The following news items were first published on our previous website.
UK UWMN data used in ICP Waters report on acidified European and North American surface waters
Data from UK UWMN sites have been included in an ICP Waters report 142-2020: Trends and patterns in surface water chemistry in Europe and North America between 1990 and 2016, with particular focus on changes in land use as a confounding factor for recovery.
UK UWMN water chemistry data used by the Office for National Statistics
UK UWMN water chemistry data have been used by the Office for National Statistics in a new report: UK natural capital: mountains, moorland and heath accounts. Summaries shown include non-marine sulphate, nitrate, acid neutralising capacity, pH and dissolved organic carbon.
UK UWMN data used in further ICP Waters study of invertebrate biodiverity trends related to climate and water chemistry
UK UWMN authors, and data from 17 sites, contributed to the ICP Waters report: Biodiversity of macro-invertebrates in acid-sensitive waters: trends and relations to water chemistry and climate.
UK UWMN paper published on post wildfire impacts at Blue Lough
A UK UWMN paper has been published in the journal Ecosystems on the effects of wildfire at Blue Lough in the Mourne Mountains, Northern Ireland: Sustained Biogeochemical Impacts of Wildfire in a Mountain Lake Catchment.
UK UWMN Food web study published
UK UWMN data have been used to construct 442 stream and lake food webs in a study in the journal Advances in Ecological Research, titled Recovery and Nonrecovery of Freshwater Food Webs from the Effects of Acidification.
UK UWMN findings feature in New Scientist article and leader on Dissolved Organic Carbon and "global browning"
Chris Evans from the UK UWMN is quoted discussing research from the Network in New Scientist magazine, in an article titled Global browning: Why the world’s fresh water is getting murkier. The leader can be read here.
UK UWMN data used to develop a model for dissolved organic carbon concentrations in upland waters
UK UWMN data and authors have contributed to a paper in Biogeochemistry titled Spatial controls on dissolved organic carbon in upland waters inferred from a simple statistical model.
UK UWMN data used in meta-analysis paper on acidified European and North American surface waters
Data from six UK UWMN sites have been included in an ICP Waters paper in Water Air and Soil Pollution titled Trends in Surface Water Chemistry in Acidified Areas in Europe and North America from 1990 to 2008.
UK UWMN data used in pan-European study of trends in biological diversity of benthic invertebrates from acid-sensitive lakes and rivers
UK UWMN data and authors contributed to the ICP Waters report Biodiversity in freshwaters: temporal trends and response to water chemistry.
UK UWMN Special Issue of the journal Ecological Indicators
In late 2013 the UK UWMN consortium produced a 12 paper special issue of Ecological Indicators, titled Threats to upland waters.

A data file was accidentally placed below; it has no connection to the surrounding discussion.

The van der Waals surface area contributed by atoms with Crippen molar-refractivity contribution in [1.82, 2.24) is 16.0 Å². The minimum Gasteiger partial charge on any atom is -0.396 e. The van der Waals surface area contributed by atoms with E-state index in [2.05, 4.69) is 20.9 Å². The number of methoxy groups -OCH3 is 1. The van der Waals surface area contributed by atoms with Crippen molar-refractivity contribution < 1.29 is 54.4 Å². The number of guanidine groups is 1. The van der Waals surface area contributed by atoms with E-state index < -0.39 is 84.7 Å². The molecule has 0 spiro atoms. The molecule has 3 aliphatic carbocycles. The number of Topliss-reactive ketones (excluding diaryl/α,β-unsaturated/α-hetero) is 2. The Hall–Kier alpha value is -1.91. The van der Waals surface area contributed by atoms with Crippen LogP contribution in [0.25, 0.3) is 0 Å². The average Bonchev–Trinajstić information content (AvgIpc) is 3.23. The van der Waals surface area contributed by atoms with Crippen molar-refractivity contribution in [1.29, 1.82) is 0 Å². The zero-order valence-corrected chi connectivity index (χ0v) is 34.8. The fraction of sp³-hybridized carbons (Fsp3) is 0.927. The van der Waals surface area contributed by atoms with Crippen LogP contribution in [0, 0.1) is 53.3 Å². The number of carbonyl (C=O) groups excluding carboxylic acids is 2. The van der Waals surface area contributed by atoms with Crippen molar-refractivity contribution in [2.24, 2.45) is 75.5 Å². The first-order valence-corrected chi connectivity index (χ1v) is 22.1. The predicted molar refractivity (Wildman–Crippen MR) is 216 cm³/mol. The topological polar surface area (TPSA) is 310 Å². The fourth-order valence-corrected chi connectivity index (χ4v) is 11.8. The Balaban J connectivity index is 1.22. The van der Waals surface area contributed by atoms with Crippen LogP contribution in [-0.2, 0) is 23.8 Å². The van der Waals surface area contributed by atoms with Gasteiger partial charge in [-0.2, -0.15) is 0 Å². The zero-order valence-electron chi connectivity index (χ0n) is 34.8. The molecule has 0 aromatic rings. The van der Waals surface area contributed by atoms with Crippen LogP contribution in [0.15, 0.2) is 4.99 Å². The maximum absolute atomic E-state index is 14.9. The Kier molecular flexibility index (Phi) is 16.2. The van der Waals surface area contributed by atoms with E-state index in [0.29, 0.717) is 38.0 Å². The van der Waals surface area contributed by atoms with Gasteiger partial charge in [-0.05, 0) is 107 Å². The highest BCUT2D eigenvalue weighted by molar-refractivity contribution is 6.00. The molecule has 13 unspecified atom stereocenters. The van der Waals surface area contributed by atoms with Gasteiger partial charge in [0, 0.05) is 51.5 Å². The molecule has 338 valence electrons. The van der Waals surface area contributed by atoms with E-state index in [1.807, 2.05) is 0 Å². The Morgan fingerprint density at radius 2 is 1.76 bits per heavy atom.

DEFRA Press Release: Acid rain: 20 years on...
Chances are that back in the 1980s, acid rain would have been high on everyone’s list of environmental concerns. But what exactly is acid rain and is it something we should still be concerned about?
A report published today by the Acid Waters Monitoring Network (AWMN) shows that UK policies put into place some 20 years ago to reduce acidifying pollution have been successful and as a result waters in the UK are now beginning to recover.
However it’s not all good news — whilst the waters are recovering, there is still a long way to go before the plant and animal communities are restored to full health. For example there are many rivers and lakes still devoid of brown trout or salmon as a result of the damage caused by acid rain. There is also increasing concern that the recovery will be limited by other factors such as future climate change, meaning that further emission reductions may be necessary.
As a basic explanation, acid rain is caused by the burning of fossil fuels; burning oil, gas and coal in power stations releases sulphur dioxide (SO2) and nitrogen oxides (NOX) into the atmosphere. Motor vehicles add further nitrogen oxides and then when these gases mix with water droplets in the atmosphere they create weak solutions of nitric and sulphuric acids. These solutions can then fall to the earth as 'acid' rain increasing the acidity levels of soils, acidifying rivers and lakes, especially those in the uplands, and creating a toxic environment for aquatic life. Over the past 22 years, these levels have been monitored and it’s this evidence, in addition to impacts of other pollution, types of land-use and climate change, that’s been drawn together into the AWMN report.
Environment Minister Lord Henley said:
"This report shows the impact of 20 years of Defra policies to tackle acid rain and the environmental damage it causes. It also demonstrates the opportunity we have to build on this success through forthcoming international agreements that will allow us to return damaged rivers and lakes to a healthy state where fish such as trout and salmon can flourish."
In the near future, emissions of the pollutants which cause acid rain are expected to continue to reduce. This will help to create the conditions in which our damaged lakes and rivers can carry on recovering. To achieve the even higher reductions which will be necessary for continued recovery in the face of climate change, Defra is playing a key role in a number of international agreements such as the EU National Emission Ceilings Directive and the Gothenburg Protocol, which is currently under review.
Importantly, Defra and its partner organisations will also continue to study rivers and lakes damaged by acid rain, helping us to monitor the pace.